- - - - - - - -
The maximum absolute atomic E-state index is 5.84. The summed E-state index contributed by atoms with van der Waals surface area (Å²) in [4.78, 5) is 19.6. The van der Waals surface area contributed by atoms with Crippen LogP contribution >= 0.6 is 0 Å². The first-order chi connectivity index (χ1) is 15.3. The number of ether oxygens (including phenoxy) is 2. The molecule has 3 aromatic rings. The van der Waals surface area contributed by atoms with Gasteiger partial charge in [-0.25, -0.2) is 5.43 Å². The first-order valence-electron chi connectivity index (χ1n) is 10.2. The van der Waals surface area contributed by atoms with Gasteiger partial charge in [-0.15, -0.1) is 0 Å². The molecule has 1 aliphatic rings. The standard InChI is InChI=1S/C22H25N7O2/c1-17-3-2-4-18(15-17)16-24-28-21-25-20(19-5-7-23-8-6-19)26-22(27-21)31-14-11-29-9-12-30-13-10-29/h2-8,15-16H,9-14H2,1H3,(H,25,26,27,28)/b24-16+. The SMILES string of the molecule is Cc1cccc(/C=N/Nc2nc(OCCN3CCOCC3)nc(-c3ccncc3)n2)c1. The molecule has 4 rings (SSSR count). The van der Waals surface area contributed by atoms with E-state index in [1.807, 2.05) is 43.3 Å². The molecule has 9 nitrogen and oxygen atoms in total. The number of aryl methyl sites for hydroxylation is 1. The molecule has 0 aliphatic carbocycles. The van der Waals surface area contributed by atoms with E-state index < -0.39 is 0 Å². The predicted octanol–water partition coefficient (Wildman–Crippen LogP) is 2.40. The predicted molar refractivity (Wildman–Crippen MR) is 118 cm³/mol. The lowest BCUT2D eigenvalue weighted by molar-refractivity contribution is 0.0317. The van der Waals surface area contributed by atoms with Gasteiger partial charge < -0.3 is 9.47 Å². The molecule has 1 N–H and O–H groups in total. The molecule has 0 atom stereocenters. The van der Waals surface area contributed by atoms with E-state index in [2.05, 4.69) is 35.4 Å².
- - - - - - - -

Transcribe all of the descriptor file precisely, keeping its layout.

The maximum absolute atomic E-state index is 5.84. The summed E-state index contributed by atoms with van der Waals surface area (Å²) in [4.78, 5) is 19.6. The van der Waals surface area contributed by atoms with Crippen LogP contribution >= 0.6 is 0 Å². The first-order chi connectivity index (χ1) is 15.3. The number of ether oxygens (including phenoxy) is 2. The molecule has 3 aromatic rings. The van der Waals surface area contributed by atoms with Gasteiger partial charge in [-0.25, -0.2) is 5.43 Å². The first-order valence-electron chi connectivity index (χ1n) is 10.2. The van der Waals surface area contributed by atoms with Gasteiger partial charge in [-0.15, -0.1) is 0 Å². The molecule has 1 aliphatic rings. The standard InChI is InChI=1S/C22H25N7O2/c1-17-3-2-4-18(15-17)16-24-28-21-25-20(19-5-7-23-8-6-19)26-22(27-21)31-14-11-29-9-12-30-13-10-29/h2-8,15-16H,9-14H2,1H3,(H,25,26,27,28)/b24-16+. The SMILES string of the molecule is Cc1cccc(/C=N/Nc2nc(OCCN3CCOCC3)nc(-c3ccncc3)n2)c1. The molecule has 4 rings (SSSR count). The van der Waals surface area contributed by atoms with E-state index in [1.807, 2.05) is 43.3 Å². The molecule has 9 nitrogen and oxygen atoms in total. The number of aryl methyl sites for hydroxylation is 1. The molecule has 0 aliphatic carbocycles. The van der Waals surface area contributed by atoms with E-state index < -0.39 is 0 Å². The predicted octanol–water partition coefficient (Wildman–Crippen LogP) is 2.40. The predicted molar refractivity (Wildman–Crippen MR) is 118 cm³/mol. The lowest BCUT2D eigenvalue weighted by molar-refractivity contribution is 0.0317. The van der Waals surface area contributed by atoms with Gasteiger partial charge < -0.3 is 9.47 Å². The molecule has 1 N–H and O–H groups in total. The molecule has 0 atom stereocenters. The van der Waals surface area contributed by atoms with E-state index in [2.05, 4.69) is 35.4 Å².